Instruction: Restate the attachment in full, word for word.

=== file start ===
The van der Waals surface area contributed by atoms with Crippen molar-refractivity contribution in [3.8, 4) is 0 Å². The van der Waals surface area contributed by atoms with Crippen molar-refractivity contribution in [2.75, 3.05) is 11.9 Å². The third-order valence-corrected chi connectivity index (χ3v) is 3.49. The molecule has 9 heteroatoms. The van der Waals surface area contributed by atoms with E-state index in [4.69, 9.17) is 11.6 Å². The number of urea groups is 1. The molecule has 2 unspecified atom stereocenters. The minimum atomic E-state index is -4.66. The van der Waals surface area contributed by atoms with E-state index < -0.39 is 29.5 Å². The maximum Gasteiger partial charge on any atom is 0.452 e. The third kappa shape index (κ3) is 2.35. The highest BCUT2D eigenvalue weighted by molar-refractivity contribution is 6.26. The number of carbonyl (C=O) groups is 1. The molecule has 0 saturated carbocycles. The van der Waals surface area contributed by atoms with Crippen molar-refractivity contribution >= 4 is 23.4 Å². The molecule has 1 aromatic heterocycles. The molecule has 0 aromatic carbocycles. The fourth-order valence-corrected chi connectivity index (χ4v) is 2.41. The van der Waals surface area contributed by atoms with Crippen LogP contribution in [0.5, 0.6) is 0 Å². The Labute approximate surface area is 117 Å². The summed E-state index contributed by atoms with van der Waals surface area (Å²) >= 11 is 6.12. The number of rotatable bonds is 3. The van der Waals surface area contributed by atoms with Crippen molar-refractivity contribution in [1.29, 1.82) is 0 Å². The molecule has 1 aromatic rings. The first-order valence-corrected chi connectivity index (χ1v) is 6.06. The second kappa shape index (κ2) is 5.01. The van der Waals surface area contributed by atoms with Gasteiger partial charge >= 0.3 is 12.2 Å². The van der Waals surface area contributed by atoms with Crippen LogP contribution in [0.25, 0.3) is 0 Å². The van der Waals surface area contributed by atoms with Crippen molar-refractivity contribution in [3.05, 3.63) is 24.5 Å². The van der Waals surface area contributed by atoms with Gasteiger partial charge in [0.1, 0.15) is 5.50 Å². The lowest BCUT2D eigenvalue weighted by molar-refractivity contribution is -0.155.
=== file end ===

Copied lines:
The van der Waals surface area contributed by atoms with Crippen molar-refractivity contribution in [3.8, 4) is 0 Å². The van der Waals surface area contributed by atoms with Crippen molar-refractivity contribution in [2.75, 3.05) is 11.9 Å². The third-order valence-corrected chi connectivity index (χ3v) is 3.49. The molecule has 9 heteroatoms. The van der Waals surface area contributed by atoms with E-state index in [4.69, 9.17) is 11.6 Å². The number of urea groups is 1. The molecule has 2 unspecified atom stereocenters. The minimum atomic E-state index is -4.66. The van der Waals surface area contributed by atoms with E-state index < -0.39 is 29.5 Å². The maximum Gasteiger partial charge on any atom is 0.452 e. The third kappa shape index (κ3) is 2.35. The highest BCUT2D eigenvalue weighted by molar-refractivity contribution is 6.26. The number of carbonyl (C=O) groups is 1. The molecule has 0 saturated carbocycles. The van der Waals surface area contributed by atoms with Crippen molar-refractivity contribution >= 4 is 23.4 Å². The molecule has 1 aromatic heterocycles. The molecule has 0 aromatic carbocycles. The fourth-order valence-corrected chi connectivity index (χ4v) is 2.41. The van der Waals surface area contributed by atoms with Crippen LogP contribution in [0.5, 0.6) is 0 Å². The Labute approximate surface area is 117 Å². The summed E-state index contributed by atoms with van der Waals surface area (Å²) >= 11 is 6.12. The number of rotatable bonds is 3. The van der Waals surface area contributed by atoms with Crippen molar-refractivity contribution in [1.29, 1.82) is 0 Å². The molecule has 1 aromatic rings. The first-order valence-corrected chi connectivity index (χ1v) is 6.06. The second kappa shape index (κ2) is 5.01. The van der Waals surface area contributed by atoms with Gasteiger partial charge >= 0.3 is 12.2 Å². The van der Waals surface area contributed by atoms with Crippen LogP contribution in [0.25, 0.3) is 0 Å². The van der Waals surface area contributed by atoms with Crippen molar-refractivity contribution in [3.05, 3.63) is 24.5 Å². The van der Waals surface area contributed by atoms with Gasteiger partial charge in [0.1, 0.15) is 5.50 Å². The lowest BCUT2D eigenvalue weighted by molar-refractivity contribution is -0.155.